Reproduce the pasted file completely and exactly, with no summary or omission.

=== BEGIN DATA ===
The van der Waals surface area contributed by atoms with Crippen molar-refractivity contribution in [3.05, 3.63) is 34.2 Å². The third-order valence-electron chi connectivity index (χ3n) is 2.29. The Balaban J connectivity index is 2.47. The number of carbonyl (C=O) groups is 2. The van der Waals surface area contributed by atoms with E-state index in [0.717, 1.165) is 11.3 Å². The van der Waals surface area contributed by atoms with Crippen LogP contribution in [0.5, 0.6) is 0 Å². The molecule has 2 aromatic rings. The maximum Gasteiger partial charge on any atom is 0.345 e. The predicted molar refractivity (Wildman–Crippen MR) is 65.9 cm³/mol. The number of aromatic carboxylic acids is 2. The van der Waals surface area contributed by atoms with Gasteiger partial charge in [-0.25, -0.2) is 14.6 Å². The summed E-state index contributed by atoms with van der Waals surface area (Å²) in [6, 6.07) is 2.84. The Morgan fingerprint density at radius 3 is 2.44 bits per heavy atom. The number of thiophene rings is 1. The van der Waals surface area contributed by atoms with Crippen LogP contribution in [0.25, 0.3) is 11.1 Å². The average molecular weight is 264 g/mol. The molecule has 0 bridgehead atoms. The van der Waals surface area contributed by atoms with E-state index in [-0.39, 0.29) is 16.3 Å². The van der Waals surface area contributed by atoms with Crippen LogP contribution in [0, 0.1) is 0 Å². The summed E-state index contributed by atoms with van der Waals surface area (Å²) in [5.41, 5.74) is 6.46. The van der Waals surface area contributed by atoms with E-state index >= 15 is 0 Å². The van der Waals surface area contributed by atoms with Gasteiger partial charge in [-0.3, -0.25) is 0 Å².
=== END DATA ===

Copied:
The van der Waals surface area contributed by atoms with Crippen molar-refractivity contribution in [3.05, 3.63) is 34.2 Å². The third-order valence-electron chi connectivity index (χ3n) is 2.29. The Balaban J connectivity index is 2.47. The number of carbonyl (C=O) groups is 2. The van der Waals surface area contributed by atoms with E-state index in [0.717, 1.165) is 11.3 Å². The van der Waals surface area contributed by atoms with Crippen LogP contribution in [0.5, 0.6) is 0 Å². The molecule has 2 aromatic rings. The maximum Gasteiger partial charge on any atom is 0.345 e. The predicted molar refractivity (Wildman–Crippen MR) is 65.9 cm³/mol. The number of aromatic carboxylic acids is 2. The van der Waals surface area contributed by atoms with Gasteiger partial charge in [-0.25, -0.2) is 14.6 Å². The summed E-state index contributed by atoms with van der Waals surface area (Å²) in [6, 6.07) is 2.84. The Morgan fingerprint density at radius 3 is 2.44 bits per heavy atom. The number of thiophene rings is 1. The van der Waals surface area contributed by atoms with Crippen LogP contribution in [0.25, 0.3) is 11.1 Å². The average molecular weight is 264 g/mol. The molecule has 0 bridgehead atoms. The van der Waals surface area contributed by atoms with E-state index in [-0.39, 0.29) is 16.3 Å². The van der Waals surface area contributed by atoms with Crippen LogP contribution in [0, 0.1) is 0 Å². The summed E-state index contributed by atoms with van der Waals surface area (Å²) in [5.41, 5.74) is 6.46. The van der Waals surface area contributed by atoms with E-state index >= 15 is 0 Å². The van der Waals surface area contributed by atoms with Gasteiger partial charge in [-0.3, -0.25) is 0 Å².